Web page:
Royal Bank of Scotland are facing investigations from the Financial Conduct Authority (FCA), the Treasury Select Committee and the police after multiple whistleblowers alleged that staff at the bank were trained in how to forge customer signatures.

Four different whistleblowers have said they were aware of staff ‘routinely’ forging customer signatures, sometimes to open new accounts and also to reduce time spent processing paperwork.

Details of the allegations have been given to the three authorities by Bank Confidential, a new group formed to ‘root out unacceptable practises in the big banks’.

According to the allegations, managers at RBS were taught how to access digitally-held genuine versions of customer signatures, trace them onto new documents by holding them up against windows and then photocopying the results to avoid being caught out.

One of the whistleblowers said he was taught to copy signatures on his first week of training as a manager back in 2005, and said another manager had told him he could ‘download’ and ‘trace’ signatures on documents where they were otherwise missing.

In response an RBS spokesman said: “RBS takes any allegations of misconduct very seriously. We have robust whistleblowing processes in place, as required by the regulator. Many of these allegations date back a number of years and have been thoroughly investigated by RBS and other bodies, including the courts.

No evidence has been found to support them. We deny manipulating or falsifying customer records to suit our purposes.”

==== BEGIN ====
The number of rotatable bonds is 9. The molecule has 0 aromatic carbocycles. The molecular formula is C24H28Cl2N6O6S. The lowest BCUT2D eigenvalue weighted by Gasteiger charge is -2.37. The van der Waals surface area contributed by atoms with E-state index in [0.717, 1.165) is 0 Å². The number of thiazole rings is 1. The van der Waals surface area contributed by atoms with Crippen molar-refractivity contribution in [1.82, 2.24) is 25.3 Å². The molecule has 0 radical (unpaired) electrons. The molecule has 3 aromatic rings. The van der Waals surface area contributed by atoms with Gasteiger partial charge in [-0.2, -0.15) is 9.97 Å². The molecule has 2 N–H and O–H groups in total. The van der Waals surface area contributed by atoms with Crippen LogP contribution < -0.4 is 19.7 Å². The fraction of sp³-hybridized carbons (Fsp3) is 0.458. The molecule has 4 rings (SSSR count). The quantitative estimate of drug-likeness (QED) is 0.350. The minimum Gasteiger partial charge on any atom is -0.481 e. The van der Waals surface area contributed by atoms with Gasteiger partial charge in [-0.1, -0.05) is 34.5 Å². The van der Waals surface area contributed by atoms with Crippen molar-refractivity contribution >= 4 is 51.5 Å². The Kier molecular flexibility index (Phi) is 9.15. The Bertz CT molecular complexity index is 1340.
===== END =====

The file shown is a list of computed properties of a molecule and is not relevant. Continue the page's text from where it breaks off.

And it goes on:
It makes for more bad news for the bank after two insurance firms were fined millions of pounds back in 2012 for forging staff signatures on complaint documents – both firms were owned by RBS at the time.

These latest allegations cap off a turbulent 12 months for RBS, who announced further increases to its PPI provisions to bring its total bill up to £5bn, were handed a fine of £4bn by US authorities for the mis-selling of home loans and announced the closure of a quarter of its branch network across the UK.

At £5bn RBS’ total bill for the PPI scandal makes them the saga’s third biggest offenders behind Lloyds Banking Group and Barclays.

Between them the major UK banks have set aside £43.5bn for paying consumers compensation for mis-sold PPI, but almost £15bn still remains unclaimed.

Many had predicted that the number of complaints about mis-sold PPI would trail off in recent years but complaint numbers are in fact at a three-year high and in October 2017 more was paid back to consumers than in any of the previous 19 months.

Many consumers are realising that now is the time to check their finances before the claims deadline of August next year causes the system to become backlogged.

Complaints can now also be made based on undisclosed high levels of commission, meaning that just having PPI could now mean consumers are due money back.

Recent FCA estimates say that 4 in 5 potential complaints about PPI were yet to be made, so if you have ever been a customer of RBS make sure you don’t miss out.

*As at November 2017